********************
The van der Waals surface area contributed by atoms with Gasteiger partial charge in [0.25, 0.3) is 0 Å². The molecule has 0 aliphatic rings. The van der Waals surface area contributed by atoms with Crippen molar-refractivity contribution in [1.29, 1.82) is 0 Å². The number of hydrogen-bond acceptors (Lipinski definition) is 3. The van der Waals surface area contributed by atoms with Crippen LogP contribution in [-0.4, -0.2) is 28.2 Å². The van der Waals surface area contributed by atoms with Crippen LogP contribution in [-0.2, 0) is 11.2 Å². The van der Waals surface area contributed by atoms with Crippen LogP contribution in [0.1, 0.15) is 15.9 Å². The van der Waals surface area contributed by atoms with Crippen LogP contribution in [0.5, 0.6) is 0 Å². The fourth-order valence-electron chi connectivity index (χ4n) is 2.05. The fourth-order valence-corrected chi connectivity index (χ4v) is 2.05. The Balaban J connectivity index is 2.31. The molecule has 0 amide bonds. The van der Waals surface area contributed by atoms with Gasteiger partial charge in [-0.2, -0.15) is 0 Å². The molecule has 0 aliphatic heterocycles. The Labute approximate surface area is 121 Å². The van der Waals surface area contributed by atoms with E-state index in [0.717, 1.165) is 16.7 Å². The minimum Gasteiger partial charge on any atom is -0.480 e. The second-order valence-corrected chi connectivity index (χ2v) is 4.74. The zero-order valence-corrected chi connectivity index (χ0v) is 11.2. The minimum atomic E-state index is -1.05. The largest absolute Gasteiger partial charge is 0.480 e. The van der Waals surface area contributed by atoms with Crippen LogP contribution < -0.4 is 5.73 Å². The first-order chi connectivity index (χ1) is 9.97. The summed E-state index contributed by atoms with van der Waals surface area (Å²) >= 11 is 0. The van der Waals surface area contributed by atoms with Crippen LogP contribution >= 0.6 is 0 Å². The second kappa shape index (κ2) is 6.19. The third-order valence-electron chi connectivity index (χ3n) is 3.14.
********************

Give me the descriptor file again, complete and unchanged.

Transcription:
The van der Waals surface area contributed by atoms with Gasteiger partial charge in [0.25, 0.3) is 0 Å². The molecule has 0 aliphatic rings. The van der Waals surface area contributed by atoms with Crippen molar-refractivity contribution in [1.29, 1.82) is 0 Å². The number of hydrogen-bond acceptors (Lipinski definition) is 3. The van der Waals surface area contributed by atoms with Crippen LogP contribution in [-0.4, -0.2) is 28.2 Å². The van der Waals surface area contributed by atoms with Crippen LogP contribution in [-0.2, 0) is 11.2 Å². The van der Waals surface area contributed by atoms with Crippen LogP contribution in [0.1, 0.15) is 15.9 Å². The van der Waals surface area contributed by atoms with Crippen LogP contribution in [0.5, 0.6) is 0 Å². The fourth-order valence-electron chi connectivity index (χ4n) is 2.05. The fourth-order valence-corrected chi connectivity index (χ4v) is 2.05. The Balaban J connectivity index is 2.31. The molecule has 0 amide bonds. The van der Waals surface area contributed by atoms with Gasteiger partial charge in [-0.2, -0.15) is 0 Å². The molecule has 0 aliphatic heterocycles. The Labute approximate surface area is 121 Å². The van der Waals surface area contributed by atoms with E-state index in [0.717, 1.165) is 16.7 Å². The minimum Gasteiger partial charge on any atom is -0.480 e. The second-order valence-corrected chi connectivity index (χ2v) is 4.74. The zero-order valence-corrected chi connectivity index (χ0v) is 11.2. The minimum atomic E-state index is -1.05. The largest absolute Gasteiger partial charge is 0.480 e. The van der Waals surface area contributed by atoms with Crippen LogP contribution < -0.4 is 5.73 Å². The first-order chi connectivity index (χ1) is 9.97. The summed E-state index contributed by atoms with van der Waals surface area (Å²) >= 11 is 0. The van der Waals surface area contributed by atoms with Crippen LogP contribution >= 0.6 is 0 Å². The second kappa shape index (κ2) is 6.19. The third-order valence-electron chi connectivity index (χ3n) is 3.14.